We have all been there, I certainly have. I bought a stock I really thought was a winner, like the perfect first date, it looked good, it felt good, it sounded good, it smelled right, and most of all it acted right. Even when it came to paying the bill, she paid. The bill of course was the earnings report. Earnings were great, the chart looked good, the fundamentals looked great, it had an order book of new contracts in a booming economy, an industry leader delivering a good service. Yet when the excellent earnings were reported, beating estimates no less; the stock plummeted by 50% in one day.
I guess my free news sources including Routers and other sources saw me as the last drop off point for their baggage. Did you know that unless you pay for the premium services offered by Bloomberg and Reuters you receive the news with at least a 30 minute delay? On release of the earnings the company decided to issue more new stock to the market, the stock price had quadrupled in the previous 4 months to over $2 and the future was rosy, yet my delay in news hurt me. When this charlatan of a company decided to issue extra stock to raise capital for one of its new mega projects it issued them at 50% of the value of the stock available on the market. This immediately involved carnage to the stock price. In fact the price although eventually recovering, has again slumped to under $1.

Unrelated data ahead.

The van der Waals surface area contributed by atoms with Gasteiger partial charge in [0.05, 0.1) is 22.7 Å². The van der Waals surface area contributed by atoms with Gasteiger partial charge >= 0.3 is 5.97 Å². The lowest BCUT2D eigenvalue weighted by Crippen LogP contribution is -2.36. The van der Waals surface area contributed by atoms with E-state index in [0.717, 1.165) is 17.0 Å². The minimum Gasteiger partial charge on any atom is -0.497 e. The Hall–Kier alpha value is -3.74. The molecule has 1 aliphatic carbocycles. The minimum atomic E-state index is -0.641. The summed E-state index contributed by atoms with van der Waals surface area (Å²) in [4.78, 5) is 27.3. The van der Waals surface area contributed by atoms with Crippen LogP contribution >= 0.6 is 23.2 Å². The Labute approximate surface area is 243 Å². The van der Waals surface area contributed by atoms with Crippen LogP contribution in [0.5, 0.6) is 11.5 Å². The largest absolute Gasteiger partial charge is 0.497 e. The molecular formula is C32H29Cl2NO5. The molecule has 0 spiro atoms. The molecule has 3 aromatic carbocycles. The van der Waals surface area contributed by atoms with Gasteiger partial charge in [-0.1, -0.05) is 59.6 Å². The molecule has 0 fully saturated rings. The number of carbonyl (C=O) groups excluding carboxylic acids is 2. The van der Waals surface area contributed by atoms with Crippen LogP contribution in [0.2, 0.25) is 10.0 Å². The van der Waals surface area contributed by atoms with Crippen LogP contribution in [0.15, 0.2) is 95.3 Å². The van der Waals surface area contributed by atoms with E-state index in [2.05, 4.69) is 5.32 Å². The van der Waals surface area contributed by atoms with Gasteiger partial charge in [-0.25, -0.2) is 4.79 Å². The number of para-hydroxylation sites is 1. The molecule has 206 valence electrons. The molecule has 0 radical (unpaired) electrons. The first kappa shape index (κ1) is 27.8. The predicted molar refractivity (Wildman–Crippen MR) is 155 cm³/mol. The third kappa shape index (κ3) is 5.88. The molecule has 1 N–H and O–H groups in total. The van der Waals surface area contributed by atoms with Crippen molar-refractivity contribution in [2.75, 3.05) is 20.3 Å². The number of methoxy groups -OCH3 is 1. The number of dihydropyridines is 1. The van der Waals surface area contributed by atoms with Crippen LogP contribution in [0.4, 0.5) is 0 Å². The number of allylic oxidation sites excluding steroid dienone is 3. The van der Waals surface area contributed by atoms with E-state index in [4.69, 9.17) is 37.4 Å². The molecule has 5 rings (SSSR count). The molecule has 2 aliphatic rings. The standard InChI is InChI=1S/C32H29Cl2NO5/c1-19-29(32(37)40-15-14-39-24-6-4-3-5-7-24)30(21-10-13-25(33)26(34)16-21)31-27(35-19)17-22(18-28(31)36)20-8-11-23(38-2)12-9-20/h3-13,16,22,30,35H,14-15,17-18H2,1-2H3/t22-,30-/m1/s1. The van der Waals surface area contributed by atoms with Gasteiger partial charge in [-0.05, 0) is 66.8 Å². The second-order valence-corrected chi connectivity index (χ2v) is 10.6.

I was not playing the news, the news played me. However there are those that play the news with some success. The problem with playing the news is it is not hard and cold facts it is feelings, interpretation and an abstract appreciation for how the public interprets news events.
How often does it happen that when a good earnings report is announced the stock falls? Too often! Why? There is a saying on Wall Street that you “buy the rumor sell the news”. That’s great if you mingle in the rumor circles that might pay, insiders, employees, good buddies with the CEO. However for us mere mortals we might not have these advantages. I have also heard of too many rumors that have backfired, tips from a friend in the industry, the nod from the supplier to a new startup company with a bright future. Apart from being illegal, insider trading of this nature especially when second hand is completely unreliable.
But to some extent we all play the news. One way or another it gets us. Turn on any news channels and the reporters are constantly overstating the meaning of things. We should not believe everything we read. One of my favorite headlines was from USA Today.
“Gas price decline may spur inflation” here
Of course economists can rationalize anything, but I am not buying it.
The fact is if we take news with a pinch of salt and make our own minds up it can be useful. But too much news can drag you in with the sheep on the road to the slaughter house. Try to imagine how important the news “really” is. Big headlines equal big readerships, big readerships mean more advertising revenue. Only you can decide what news is really important and what impact it will have on the stock market and your investments.